Japanese skaters dominated at the Asian Open Trophy last week in Hong Kong in the first event of the long Olympic season.
How comprehensive were the victories for the Hinomaru?
Japan swept the titles in the senior women (Kaori Sakamoto), senior men (Keiji Tanaka), junior women (Rika Kihira), junior men (Sena Miyake), advanced novice boys (Kao Miura) and advanced novice girls (Mana Kawabe).
That is as good as it gets.
Yuna Shiraiwa finished second to Sakamoto, while Ryuju Hino did the same behind Tanaka after leading following the short program.
About the only disappointment, if it could be termed that, was Mako Yamashita coming in fourth in the junior women’s classification. South Korea’s Lim Eun-soo (second) and Kim Ye-lim (third) were wedged between Kihira and Yamashita in the final standings.
Keeping in mind that this was a regional competition, and only had five judges instead of the traditional panel of nine, the results were very encouraging at this point. Skaters are traditionally working out the kinks at this early stage after installing their new programs.
Though it was a dominant team effort by Japan, the real buzz was generated by the sensational performance of Kihira. The 15-year-old really blew the doors off it in her free skate to “La Strada,” landing a triple axel at the outset of the program and going on to hit six more triple jumps.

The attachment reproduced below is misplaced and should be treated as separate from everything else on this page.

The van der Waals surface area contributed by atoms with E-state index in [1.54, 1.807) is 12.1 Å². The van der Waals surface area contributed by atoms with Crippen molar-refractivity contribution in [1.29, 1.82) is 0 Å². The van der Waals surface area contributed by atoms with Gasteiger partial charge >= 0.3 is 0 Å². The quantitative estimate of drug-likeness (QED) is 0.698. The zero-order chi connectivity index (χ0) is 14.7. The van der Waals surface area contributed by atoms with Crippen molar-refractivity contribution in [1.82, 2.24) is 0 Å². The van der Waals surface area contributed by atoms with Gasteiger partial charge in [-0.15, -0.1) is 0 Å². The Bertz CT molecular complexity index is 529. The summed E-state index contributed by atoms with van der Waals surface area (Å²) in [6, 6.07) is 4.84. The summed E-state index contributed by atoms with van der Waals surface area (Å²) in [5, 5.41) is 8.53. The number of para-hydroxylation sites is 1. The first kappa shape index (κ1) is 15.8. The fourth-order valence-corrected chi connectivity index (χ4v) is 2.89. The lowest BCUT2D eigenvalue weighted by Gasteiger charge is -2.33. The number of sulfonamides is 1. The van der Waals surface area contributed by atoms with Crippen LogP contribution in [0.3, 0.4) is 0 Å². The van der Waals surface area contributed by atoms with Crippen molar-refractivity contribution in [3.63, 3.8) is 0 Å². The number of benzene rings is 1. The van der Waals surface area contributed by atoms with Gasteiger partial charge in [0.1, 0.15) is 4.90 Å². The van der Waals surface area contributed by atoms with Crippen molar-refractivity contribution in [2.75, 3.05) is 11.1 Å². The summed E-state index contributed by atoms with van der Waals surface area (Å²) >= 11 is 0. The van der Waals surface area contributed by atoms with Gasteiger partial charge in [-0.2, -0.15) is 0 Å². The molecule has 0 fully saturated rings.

It could have been eight triples, but Kihira under-rotated the triple lutz on the front of a three-jump (triple lutz/double toe loop/double loop) combination late in the program. A very minor issue when taking into account the totality of the accomplishments.
Kihira first gained recognition last season when she became just the seventh woman ever to land a triple axel in international competition when she accomplished the feat in winning the Slovenia Junior Grand Prix. In that same free skate Kihira also made history by becoming the first woman to cleanly hit eight triple jumps in one program.
So stunning was Kihira’s triumph in Slovenia that she beat defending world junior champion Marin Honda and last season’s eventual junior champion Alina Zagitova of Russia.
Kihira, who is coached by Mie Hamada, went on to finish fourth at the JGP Final last season.
Despite being just three weeks too young to be a candidate for Japan’s Olympic team for the 2018 Pyeongchang Games, the native of Nishinomiya, Hyogo Prefecture, is garnering significant attention in the skating community.